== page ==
A Companion to Roman Imperialism

 
 
Brill (Verlag)
  • erschienen am 9. November 2012
 
  • Buch
  • |
  • Hardcover
  • |
  • XX, 394 Seiten
978-90-04-23593-9 (ISBN)
 
The Roman empire extended over three continents, and all its lands came to share a common culture, bequeathing a legacy vigorous even today. A Companion to Roman Imperialism, written by a distinguished body of scholars, explores the extraordinary phenomenon of Rome's rise to empire to reveal the impact which this had on her subject peoples and on the Romans themselves. The Companion analyses how Rome's internal affairs and international relations reacted on each other, sometimes with violent results, why some lands were annexed but others ignored or given up, and the ways in which Rome's population and power élite evolved as former subjects, east and west, themselves became Romans and made their powerful contributions to Roman history and culture.
Contributors are Eric Adler, Richard Alston, Lea Beness, Paul Burton, Brian Campbell, Arthur Eckstein, Peter Edwell, Tom Hillard, Richard Hingley, Benjamin Isaac, José Luis López Castro, J. Majbom Madsen, Susan Mattern, Sophie Mills, David Potter, Jonathan Prag, Steven Rutledge, Maurice Sartre, John Serrati, Tom Stevenson, Martin Stone, and James Thorne.
  • Englisch
  • Leiden
  • |
  • Niederlande
  • Für Beruf und Forschung
  • |
  • Ancient history scholars and the large public readership interested in Roman history and classic Roman leaders, the growth of the empire, and the resulting Greco-Roman literature and culture.
  • laminiert
  • Höhe: 239 mm
  • |
  • Breite: 163 mm
  • |
  • Dicke: 28 mm
  • 816 gr
978-90-04-23593-9 (9789004235939)
9004235930 (9004235930)
weitere Ausgaben werden ermittelt
Dexter Hoyos, D.Phil. (Oxford 1971), is retired Associate Professor and Honorary Affiliate at Sydney University. He has written extensively on Roman government and on the era of the Punic Wars, including Hannibal's Dynasty (Routledge, 2003) and Truceless War (Brill, 2007).
Abbreviations.vii
Notes on Contributors. xiii
Introduction.1
List of Cities.20

Part One: The Imperialism of the Roman Republic The Genesis of Roman Imperialism
Martin Stone.23
Definitions of Roman Imperialism Peter M.Edwell.39
Sicily and Sardinia-Corsica: The First Provinces
Jonathan Prag.53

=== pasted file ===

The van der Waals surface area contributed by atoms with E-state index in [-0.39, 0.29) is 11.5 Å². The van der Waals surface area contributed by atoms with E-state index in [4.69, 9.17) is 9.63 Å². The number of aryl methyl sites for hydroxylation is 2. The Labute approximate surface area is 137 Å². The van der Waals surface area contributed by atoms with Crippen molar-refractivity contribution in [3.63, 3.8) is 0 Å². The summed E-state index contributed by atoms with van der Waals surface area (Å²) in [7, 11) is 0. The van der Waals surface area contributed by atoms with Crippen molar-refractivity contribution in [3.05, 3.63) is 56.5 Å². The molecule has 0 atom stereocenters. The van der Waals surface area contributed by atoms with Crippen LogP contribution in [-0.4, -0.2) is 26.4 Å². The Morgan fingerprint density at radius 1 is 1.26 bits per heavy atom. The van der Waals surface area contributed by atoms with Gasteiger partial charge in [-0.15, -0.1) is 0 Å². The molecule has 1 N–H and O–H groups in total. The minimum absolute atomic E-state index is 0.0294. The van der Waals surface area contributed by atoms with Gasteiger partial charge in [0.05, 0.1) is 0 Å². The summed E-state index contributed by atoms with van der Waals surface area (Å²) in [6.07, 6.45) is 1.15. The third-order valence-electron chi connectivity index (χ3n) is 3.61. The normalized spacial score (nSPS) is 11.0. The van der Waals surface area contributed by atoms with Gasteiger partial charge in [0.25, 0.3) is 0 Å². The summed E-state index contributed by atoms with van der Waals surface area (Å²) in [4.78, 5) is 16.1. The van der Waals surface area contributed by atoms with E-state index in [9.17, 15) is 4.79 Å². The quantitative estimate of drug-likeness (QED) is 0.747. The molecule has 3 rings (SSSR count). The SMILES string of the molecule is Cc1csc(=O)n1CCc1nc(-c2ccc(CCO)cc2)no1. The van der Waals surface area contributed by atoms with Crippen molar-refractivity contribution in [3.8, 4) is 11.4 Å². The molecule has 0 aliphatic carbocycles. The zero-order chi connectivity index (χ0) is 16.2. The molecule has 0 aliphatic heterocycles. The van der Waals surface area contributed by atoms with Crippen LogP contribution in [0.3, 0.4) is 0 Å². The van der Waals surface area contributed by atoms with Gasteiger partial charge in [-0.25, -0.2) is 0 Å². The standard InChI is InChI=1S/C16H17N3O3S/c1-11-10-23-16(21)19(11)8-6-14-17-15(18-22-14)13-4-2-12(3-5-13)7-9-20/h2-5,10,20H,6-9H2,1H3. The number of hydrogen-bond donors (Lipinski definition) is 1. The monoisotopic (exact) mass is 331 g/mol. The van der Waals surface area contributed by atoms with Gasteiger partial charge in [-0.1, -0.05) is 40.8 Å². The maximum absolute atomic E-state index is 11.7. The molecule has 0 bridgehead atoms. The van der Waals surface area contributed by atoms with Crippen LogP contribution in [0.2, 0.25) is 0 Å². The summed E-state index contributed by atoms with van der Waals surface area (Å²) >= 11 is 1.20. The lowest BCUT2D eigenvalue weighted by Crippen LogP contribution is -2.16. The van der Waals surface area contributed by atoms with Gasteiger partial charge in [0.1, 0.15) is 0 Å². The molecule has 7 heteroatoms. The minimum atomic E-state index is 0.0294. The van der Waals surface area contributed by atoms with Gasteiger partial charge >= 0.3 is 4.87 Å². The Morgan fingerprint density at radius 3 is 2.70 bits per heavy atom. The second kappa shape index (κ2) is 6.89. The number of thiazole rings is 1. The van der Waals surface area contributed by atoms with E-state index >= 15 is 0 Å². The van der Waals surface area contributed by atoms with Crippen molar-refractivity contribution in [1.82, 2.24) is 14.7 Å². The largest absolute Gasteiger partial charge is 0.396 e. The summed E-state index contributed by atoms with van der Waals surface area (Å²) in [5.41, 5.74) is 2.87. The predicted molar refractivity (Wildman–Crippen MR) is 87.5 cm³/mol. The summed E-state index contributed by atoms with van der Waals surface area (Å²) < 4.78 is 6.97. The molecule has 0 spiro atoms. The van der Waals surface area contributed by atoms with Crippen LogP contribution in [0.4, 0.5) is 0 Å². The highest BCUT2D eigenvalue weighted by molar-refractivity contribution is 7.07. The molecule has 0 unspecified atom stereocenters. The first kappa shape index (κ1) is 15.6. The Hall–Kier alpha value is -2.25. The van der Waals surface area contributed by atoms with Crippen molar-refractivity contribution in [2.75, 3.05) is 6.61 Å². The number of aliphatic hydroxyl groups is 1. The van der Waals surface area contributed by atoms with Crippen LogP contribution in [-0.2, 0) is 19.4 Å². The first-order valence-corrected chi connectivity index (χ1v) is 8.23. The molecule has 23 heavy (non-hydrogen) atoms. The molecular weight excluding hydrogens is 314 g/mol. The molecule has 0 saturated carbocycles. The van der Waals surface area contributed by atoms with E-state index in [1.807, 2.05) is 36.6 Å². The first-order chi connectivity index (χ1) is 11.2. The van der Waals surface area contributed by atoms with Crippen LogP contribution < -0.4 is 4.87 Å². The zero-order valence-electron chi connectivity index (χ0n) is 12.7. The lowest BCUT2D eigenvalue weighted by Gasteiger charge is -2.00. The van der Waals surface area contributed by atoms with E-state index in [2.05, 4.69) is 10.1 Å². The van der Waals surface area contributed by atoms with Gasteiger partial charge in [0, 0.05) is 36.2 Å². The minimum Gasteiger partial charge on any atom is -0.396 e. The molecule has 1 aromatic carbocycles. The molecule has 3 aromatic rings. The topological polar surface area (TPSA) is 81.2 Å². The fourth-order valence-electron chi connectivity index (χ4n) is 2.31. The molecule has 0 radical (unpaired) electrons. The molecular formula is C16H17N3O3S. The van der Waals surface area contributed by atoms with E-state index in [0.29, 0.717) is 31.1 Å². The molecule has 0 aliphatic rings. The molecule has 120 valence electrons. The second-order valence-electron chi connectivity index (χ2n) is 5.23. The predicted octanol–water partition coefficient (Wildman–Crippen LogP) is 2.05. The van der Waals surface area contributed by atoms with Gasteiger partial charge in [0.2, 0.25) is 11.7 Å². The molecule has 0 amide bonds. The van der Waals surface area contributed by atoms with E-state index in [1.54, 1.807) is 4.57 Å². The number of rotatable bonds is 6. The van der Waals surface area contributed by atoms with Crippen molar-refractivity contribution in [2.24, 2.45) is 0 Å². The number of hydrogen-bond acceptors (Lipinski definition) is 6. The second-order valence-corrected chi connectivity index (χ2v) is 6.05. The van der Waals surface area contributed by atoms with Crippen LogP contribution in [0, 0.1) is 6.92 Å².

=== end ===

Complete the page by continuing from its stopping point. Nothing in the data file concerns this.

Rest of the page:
The Spains, 205-72 BC
José Luis López Castro.67
Hegemony and Annexation beyond the Adriatic, 230-146 BC
Arthur Eckstein.79
Enter the Muse: Literary Responses to Roman Imperialism (240-100 BC)
Paul Burton.99
Rivals for Empire: Carthage, Macedon, the Seleucids
James Thorne.113
Choosing Friends, Foes and Fiefdoms in the Second Century BC
Tom Hillard and Lea Beness.127
Rei militaris virtus.orbem terrarum parere huic imperio coegit: The Transformation of Roman Imperium, 146-50 BC
Lea Beness and Tom Hillard. 141
Imperialism and the Fall of the Republic: Post hoc ergo propter hoc?
John Serrati. 155
Imperialism and Its Failures, 60 BC-AD 14
Brian Campbell. 169
Reverberations of Empire: Cicero, Caesar and the Post-Sullan Empire
Tom Stevenson. 181

Part Two: The Imperialism of the Caesars
Augustan Imperialism
Richard Alston. 197
Barbarian Friends and Foes: Hegemony beyond Rhine and Danube, ad 14-98
Susan Mattern. 213
Pearls, Gold, Slaves? The Slow Annexation of Britain
Steven Rutledge. 225
Eastern Hegemonies and Setbacks, AD 14-96
Benjamin Isaac. 237
Trajan: Imperialism Victorious and Frustrated
Peter Edwell. 251

Part Three: The Provinces and Rome
Exploitation and Assimilation: The Western Roman Empire from Augustus to Trajan
Richard Hingley. 265
Co-opting the Conqueror: The East from Augustus to Trajan Maurice Sartre. 277
Speeches of Enemies and Criticism of Empire in Early Imperial Historiography
Eric Adler. 291
The Provincialisation of Rome
Jesper Majbom Madsen. 305
The Limits of Power
David Potter. 319
Roman Imperialism: Critics and Aspirants
Sophie Mills. 333

Bibliography. 347
Index. 373

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